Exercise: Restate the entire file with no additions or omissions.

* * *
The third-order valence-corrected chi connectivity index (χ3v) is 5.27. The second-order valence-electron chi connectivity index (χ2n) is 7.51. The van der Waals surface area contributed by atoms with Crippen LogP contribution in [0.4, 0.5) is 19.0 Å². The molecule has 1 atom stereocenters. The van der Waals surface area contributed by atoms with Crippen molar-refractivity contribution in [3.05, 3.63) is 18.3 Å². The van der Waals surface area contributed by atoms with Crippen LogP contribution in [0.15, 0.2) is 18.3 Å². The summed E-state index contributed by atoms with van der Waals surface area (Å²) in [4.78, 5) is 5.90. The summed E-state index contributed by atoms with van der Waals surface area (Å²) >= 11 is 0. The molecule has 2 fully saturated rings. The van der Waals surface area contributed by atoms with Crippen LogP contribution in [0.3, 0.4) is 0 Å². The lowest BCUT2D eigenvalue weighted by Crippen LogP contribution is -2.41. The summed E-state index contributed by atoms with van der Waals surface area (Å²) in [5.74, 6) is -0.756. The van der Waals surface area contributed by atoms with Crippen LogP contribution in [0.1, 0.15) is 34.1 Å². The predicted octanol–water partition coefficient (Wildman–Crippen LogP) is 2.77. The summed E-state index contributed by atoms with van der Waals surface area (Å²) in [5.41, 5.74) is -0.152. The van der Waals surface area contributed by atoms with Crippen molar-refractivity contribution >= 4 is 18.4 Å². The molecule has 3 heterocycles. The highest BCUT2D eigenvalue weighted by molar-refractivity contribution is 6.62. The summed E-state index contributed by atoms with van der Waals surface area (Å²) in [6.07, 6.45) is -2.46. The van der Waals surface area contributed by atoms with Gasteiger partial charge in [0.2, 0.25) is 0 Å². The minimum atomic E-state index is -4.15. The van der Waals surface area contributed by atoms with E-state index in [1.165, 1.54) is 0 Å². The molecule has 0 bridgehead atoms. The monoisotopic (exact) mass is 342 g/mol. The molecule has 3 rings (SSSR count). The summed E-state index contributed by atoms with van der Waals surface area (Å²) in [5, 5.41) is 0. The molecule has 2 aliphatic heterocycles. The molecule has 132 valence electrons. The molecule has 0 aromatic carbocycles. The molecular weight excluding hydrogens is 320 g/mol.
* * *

The third-order valence-corrected chi connectivity index (χ3v) is 5.27. The second-order valence-electron chi connectivity index (χ2n) is 7.51. The van der Waals surface area contributed by atoms with Crippen LogP contribution in [0.4, 0.5) is 19.0 Å². The molecule has 1 atom stereocenters. The van der Waals surface area contributed by atoms with Crippen molar-refractivity contribution in [3.05, 3.63) is 18.3 Å². The van der Waals surface area contributed by atoms with Crippen LogP contribution in [0.15, 0.2) is 18.3 Å². The summed E-state index contributed by atoms with van der Waals surface area (Å²) in [4.78, 5) is 5.90. The summed E-state index contributed by atoms with van der Waals surface area (Å²) >= 11 is 0. The molecule has 2 fully saturated rings. The van der Waals surface area contributed by atoms with Crippen LogP contribution in [0.3, 0.4) is 0 Å². The lowest BCUT2D eigenvalue weighted by Crippen LogP contribution is -2.41. The summed E-state index contributed by atoms with van der Waals surface area (Å²) in [5.74, 6) is -0.756. The van der Waals surface area contributed by atoms with Crippen LogP contribution in [0.1, 0.15) is 34.1 Å². The predicted octanol–water partition coefficient (Wildman–Crippen LogP) is 2.77. The summed E-state index contributed by atoms with van der Waals surface area (Å²) in [5.41, 5.74) is -0.152. The van der Waals surface area contributed by atoms with Crippen molar-refractivity contribution >= 4 is 18.4 Å². The molecule has 3 heterocycles. The highest BCUT2D eigenvalue weighted by molar-refractivity contribution is 6.62. The summed E-state index contributed by atoms with van der Waals surface area (Å²) in [6.07, 6.45) is -2.46. The van der Waals surface area contributed by atoms with Gasteiger partial charge in [0.2, 0.25) is 0 Å². The minimum atomic E-state index is -4.15. The van der Waals surface area contributed by atoms with E-state index in [1.165, 1.54) is 0 Å². The molecule has 0 bridgehead atoms. The monoisotopic (exact) mass is 342 g/mol. The molecule has 3 rings (SSSR count). The summed E-state index contributed by atoms with van der Waals surface area (Å²) in [5, 5.41) is 0. The molecule has 2 aliphatic heterocycles. The molecule has 132 valence electrons. The molecule has 0 aromatic carbocycles. The molecular weight excluding hydrogens is 320 g/mol.